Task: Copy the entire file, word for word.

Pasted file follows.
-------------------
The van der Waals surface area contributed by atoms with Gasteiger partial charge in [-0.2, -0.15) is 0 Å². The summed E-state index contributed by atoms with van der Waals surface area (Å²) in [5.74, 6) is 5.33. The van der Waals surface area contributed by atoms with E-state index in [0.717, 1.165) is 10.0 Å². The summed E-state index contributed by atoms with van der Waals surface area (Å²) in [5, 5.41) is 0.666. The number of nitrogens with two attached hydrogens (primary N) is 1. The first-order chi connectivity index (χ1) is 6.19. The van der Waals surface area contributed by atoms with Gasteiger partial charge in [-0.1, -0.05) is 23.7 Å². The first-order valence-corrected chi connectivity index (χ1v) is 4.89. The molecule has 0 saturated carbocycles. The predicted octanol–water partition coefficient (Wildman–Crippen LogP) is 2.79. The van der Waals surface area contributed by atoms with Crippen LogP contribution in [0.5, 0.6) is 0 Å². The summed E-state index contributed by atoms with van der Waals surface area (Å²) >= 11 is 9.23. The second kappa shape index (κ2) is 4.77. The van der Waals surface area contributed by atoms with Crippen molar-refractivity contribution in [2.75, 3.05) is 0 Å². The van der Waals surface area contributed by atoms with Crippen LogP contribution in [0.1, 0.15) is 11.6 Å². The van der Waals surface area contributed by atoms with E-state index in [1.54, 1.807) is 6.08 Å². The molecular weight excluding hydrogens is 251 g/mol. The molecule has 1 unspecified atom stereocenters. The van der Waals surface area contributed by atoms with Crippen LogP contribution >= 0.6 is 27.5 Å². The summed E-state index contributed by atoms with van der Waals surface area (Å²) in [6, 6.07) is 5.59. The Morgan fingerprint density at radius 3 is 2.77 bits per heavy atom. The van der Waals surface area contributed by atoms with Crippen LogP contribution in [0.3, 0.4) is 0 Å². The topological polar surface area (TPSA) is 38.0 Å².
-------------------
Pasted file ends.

The van der Waals surface area contributed by atoms with Gasteiger partial charge in [-0.2, -0.15) is 0 Å². The summed E-state index contributed by atoms with van der Waals surface area (Å²) in [5.74, 6) is 5.33. The van der Waals surface area contributed by atoms with E-state index in [0.717, 1.165) is 10.0 Å². The summed E-state index contributed by atoms with van der Waals surface area (Å²) in [5, 5.41) is 0.666. The number of nitrogens with two attached hydrogens (primary N) is 1. The first-order chi connectivity index (χ1) is 6.19. The van der Waals surface area contributed by atoms with Gasteiger partial charge in [-0.1, -0.05) is 23.7 Å². The first-order valence-corrected chi connectivity index (χ1v) is 4.89. The molecule has 0 saturated carbocycles. The predicted octanol–water partition coefficient (Wildman–Crippen LogP) is 2.79. The van der Waals surface area contributed by atoms with Crippen LogP contribution in [0.5, 0.6) is 0 Å². The summed E-state index contributed by atoms with van der Waals surface area (Å²) >= 11 is 9.23. The second kappa shape index (κ2) is 4.77. The van der Waals surface area contributed by atoms with Crippen molar-refractivity contribution in [2.75, 3.05) is 0 Å². The van der Waals surface area contributed by atoms with Crippen LogP contribution in [0.1, 0.15) is 11.6 Å². The van der Waals surface area contributed by atoms with E-state index in [1.54, 1.807) is 6.08 Å². The molecular weight excluding hydrogens is 251 g/mol. The molecule has 1 unspecified atom stereocenters. The van der Waals surface area contributed by atoms with Crippen LogP contribution >= 0.6 is 27.5 Å². The summed E-state index contributed by atoms with van der Waals surface area (Å²) in [6, 6.07) is 5.59. The Morgan fingerprint density at radius 3 is 2.77 bits per heavy atom. The van der Waals surface area contributed by atoms with Crippen LogP contribution in [0.3, 0.4) is 0 Å². The topological polar surface area (TPSA) is 38.0 Å².